Clydebank Burns Club


Clydebank is located to the west of Glasgow and is situated on the north of the River Clyde. The Visit Scotland website offers a brief history of the area:

‘Clydebank is the historic heartland of the Scottish shipbuilding industry […]

During the 19th century, Clydebank grew from a small village to one of the world’s major ship building centres. The town was originally known as Barns o’ Clyde, but changed its name in 1882 after the Thomson brothers relocated their shipyard to the village and began building tenement housing for the workers.’

There is very little currently known about this Burns club. Outwith the names and addresses of its president and secretary, there is no information on the size of its membership nor any details regarding its meeting time and place in the Annual Burns Chronicle and Club Directory listing.

Date of Existence

1897?-1910; 1914-? Federated 1897

Source of Information

‘Directory of Burns Clubs and Scottish Societies on the Roll of the Burns Federation, 1900’, in BC, ed. by D. M’Naught, No. IX (Kilmarnock: Burns Federation, January 1900), p. 146


Mitchell Library Special Collections (MLSC)

National Library of Scotland (NLS)

Reference Number

BNS19BUR (MLSC) (Annual Burns Chronicle)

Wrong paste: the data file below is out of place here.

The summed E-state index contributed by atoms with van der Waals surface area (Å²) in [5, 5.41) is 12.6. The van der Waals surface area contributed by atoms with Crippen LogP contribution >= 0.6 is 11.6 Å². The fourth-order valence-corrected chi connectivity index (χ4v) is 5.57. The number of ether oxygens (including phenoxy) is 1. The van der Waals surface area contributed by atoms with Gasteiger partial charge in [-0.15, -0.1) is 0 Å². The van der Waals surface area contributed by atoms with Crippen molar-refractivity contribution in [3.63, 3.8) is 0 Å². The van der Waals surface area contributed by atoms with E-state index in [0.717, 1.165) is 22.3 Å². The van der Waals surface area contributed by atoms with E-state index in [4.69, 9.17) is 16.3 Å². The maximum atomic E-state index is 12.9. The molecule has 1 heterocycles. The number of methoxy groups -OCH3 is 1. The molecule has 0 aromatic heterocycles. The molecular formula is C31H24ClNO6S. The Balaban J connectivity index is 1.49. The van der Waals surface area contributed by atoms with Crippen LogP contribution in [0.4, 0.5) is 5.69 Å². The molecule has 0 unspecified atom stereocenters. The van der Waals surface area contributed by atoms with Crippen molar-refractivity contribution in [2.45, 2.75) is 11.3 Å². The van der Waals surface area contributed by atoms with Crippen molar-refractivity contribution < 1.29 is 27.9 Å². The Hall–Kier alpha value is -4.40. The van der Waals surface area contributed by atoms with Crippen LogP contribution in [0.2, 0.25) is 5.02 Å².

General Reading Room (stored offsite), Y.233, available no. 1-34 25th Jan. 1892-Jan. 1925 (NLS) (Annual Burns Chronicle)

Additional Notes

This club is not the same as the Barns O’ Clyde Burns Club, Clydebank.

Where there are breaks in the dates of a club’s existence, it was the case that the directories listed them as ‘dormant’ during the intervening years.

BC‘ refers to the Annual Burns Chronicle and Club Directory, which was published yearly since 1892. Hard copies are available at the Mitchell Library Special Collections and the National Library of Scotland. Many of them have been digitised and are available through the Robert Burns World Federation website:

This list of Burns chronicles as sources of information gives the first year the club was included in the chronicle, and thereafter only for the years where the information is different from the previous year’s listing. In keeping with the scope of this study (1800-1914), only the chronicles published between 1892 and 1914 are included.